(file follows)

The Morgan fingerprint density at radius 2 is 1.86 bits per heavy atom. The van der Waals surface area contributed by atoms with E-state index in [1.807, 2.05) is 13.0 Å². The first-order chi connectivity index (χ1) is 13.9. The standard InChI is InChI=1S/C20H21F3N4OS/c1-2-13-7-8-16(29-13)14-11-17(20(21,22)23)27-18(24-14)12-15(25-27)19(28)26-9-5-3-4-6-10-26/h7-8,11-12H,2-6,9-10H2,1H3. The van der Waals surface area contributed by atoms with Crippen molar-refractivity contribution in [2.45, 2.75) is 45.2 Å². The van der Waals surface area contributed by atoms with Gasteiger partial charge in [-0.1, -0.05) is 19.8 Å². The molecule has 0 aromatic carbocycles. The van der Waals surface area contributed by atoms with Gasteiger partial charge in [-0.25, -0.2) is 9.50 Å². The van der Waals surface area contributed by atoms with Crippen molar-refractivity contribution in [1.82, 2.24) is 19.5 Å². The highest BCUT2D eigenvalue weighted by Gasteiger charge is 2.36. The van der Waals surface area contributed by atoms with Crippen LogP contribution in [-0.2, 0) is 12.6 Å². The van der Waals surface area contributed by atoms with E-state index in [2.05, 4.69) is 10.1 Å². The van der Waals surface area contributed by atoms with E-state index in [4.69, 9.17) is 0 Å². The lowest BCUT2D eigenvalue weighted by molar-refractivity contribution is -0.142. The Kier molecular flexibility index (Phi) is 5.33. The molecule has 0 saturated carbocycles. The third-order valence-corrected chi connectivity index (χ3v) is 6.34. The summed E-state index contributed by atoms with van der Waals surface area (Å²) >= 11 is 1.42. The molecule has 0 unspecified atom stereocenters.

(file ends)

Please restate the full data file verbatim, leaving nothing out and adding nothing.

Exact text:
The Morgan fingerprint density at radius 2 is 1.86 bits per heavy atom. The van der Waals surface area contributed by atoms with E-state index in [1.807, 2.05) is 13.0 Å². The first-order chi connectivity index (χ1) is 13.9. The standard InChI is InChI=1S/C20H21F3N4OS/c1-2-13-7-8-16(29-13)14-11-17(20(21,22)23)27-18(24-14)12-15(25-27)19(28)26-9-5-3-4-6-10-26/h7-8,11-12H,2-6,9-10H2,1H3. The van der Waals surface area contributed by atoms with Crippen molar-refractivity contribution in [2.45, 2.75) is 45.2 Å². The van der Waals surface area contributed by atoms with Gasteiger partial charge in [-0.1, -0.05) is 19.8 Å². The molecule has 0 aromatic carbocycles. The van der Waals surface area contributed by atoms with Gasteiger partial charge in [-0.25, -0.2) is 9.50 Å². The van der Waals surface area contributed by atoms with Crippen molar-refractivity contribution in [1.82, 2.24) is 19.5 Å². The highest BCUT2D eigenvalue weighted by Gasteiger charge is 2.36. The van der Waals surface area contributed by atoms with Crippen LogP contribution in [-0.2, 0) is 12.6 Å². The van der Waals surface area contributed by atoms with E-state index in [2.05, 4.69) is 10.1 Å². The van der Waals surface area contributed by atoms with E-state index in [4.69, 9.17) is 0 Å². The lowest BCUT2D eigenvalue weighted by molar-refractivity contribution is -0.142. The Kier molecular flexibility index (Phi) is 5.33. The molecule has 0 saturated carbocycles. The third-order valence-corrected chi connectivity index (χ3v) is 6.34. The summed E-state index contributed by atoms with van der Waals surface area (Å²) >= 11 is 1.42. The molecule has 0 unspecified atom stereocenters.